forgodssakecover Four Australian thinkers come together to ask and answer the big questions, such as: What is the nature of the universe? Doesn't religion cause most of the conflict in the world? And Where do we find hope?   We are introduced to different belief systems – Judaism, Christianity, Islam – and to the argument that atheism, like organised religion, has its own compelling logic. And we gain insight into the life events that led each author to their current position.   Jane Caro flirted briefly with spiritual belief, inspired by 19th century literary heroines such as Elizabeth Gaskell and the Bronte sisters. Antony Loewenstein is proudly culturally, yet unconventionally, Jewish. Simon Smart is firmly and resolutely a Christian, but one who has had some of his most profound spiritual moments while surfing. Rachel Woodlock grew up in the alternative embrace of Baha'i belief but became entranced by its older parent religion, Islam.   Provocative, informative and passionately argued, For God's Sakepublished in 2013, encourages us to accept religious differences, but to also challenge more vigorously the beliefs that create discord.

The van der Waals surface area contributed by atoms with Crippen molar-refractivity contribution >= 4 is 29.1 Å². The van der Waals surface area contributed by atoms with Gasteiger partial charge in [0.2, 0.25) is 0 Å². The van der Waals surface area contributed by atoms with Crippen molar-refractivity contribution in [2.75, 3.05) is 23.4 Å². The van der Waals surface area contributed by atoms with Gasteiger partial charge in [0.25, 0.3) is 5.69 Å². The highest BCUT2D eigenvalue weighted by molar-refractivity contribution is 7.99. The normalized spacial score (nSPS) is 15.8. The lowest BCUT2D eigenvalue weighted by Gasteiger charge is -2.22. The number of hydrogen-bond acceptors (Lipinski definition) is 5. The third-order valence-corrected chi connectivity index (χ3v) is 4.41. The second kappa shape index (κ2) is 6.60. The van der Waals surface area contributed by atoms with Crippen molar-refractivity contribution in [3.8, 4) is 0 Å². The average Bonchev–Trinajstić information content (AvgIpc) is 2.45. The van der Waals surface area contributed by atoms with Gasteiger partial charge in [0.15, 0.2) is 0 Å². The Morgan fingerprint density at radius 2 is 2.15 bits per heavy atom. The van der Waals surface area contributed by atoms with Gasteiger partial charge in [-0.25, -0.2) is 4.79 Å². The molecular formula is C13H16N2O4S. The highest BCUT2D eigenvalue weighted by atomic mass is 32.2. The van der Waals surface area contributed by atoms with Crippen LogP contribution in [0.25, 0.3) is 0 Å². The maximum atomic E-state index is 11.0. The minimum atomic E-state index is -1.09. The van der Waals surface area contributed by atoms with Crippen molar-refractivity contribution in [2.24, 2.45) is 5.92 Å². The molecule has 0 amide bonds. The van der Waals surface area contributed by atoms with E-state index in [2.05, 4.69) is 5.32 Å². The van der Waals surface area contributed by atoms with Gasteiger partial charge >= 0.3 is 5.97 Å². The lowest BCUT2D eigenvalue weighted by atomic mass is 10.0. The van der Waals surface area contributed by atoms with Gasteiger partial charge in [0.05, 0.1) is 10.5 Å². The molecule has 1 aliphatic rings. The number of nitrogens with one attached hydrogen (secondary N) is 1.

After Zionism, published in 2012 and 2013 with co-editor Ahmed Moor, brings together some of the world s leading thinkers on the Middle East question to dissect the century-long conflict between Zionism and the Palestinians, and to explore possible forms of a one-state solution. Time has run out for the two-state solution because of the unending and permanent Jewish colonization of Palestinian land. Although deep mistrust exists on both sides of the conflict, growing numbers of Palestinians and Israelis, Jews and Arabs are working together to forge a different, unified future. Progressive and realist ideas are at last gaining a foothold in the discourse, while those influenced by the colonial era have been discredited or abandoned. Whatever the political solution may be, Palestinian and Israeli lives are intertwined, enmeshed, irrevocably. This daring and timely collection includes essays by Omar Barghouti, Jonathan Cook, Joseph Dana, Jeremiah Haber, Jeff Halper, Ghada Karmi, Antony Loewenstein, Saree Makdisi, John Mearsheimer, Ahmed Moor, Ilan Pappe, Sara Roy and Phil Weiss.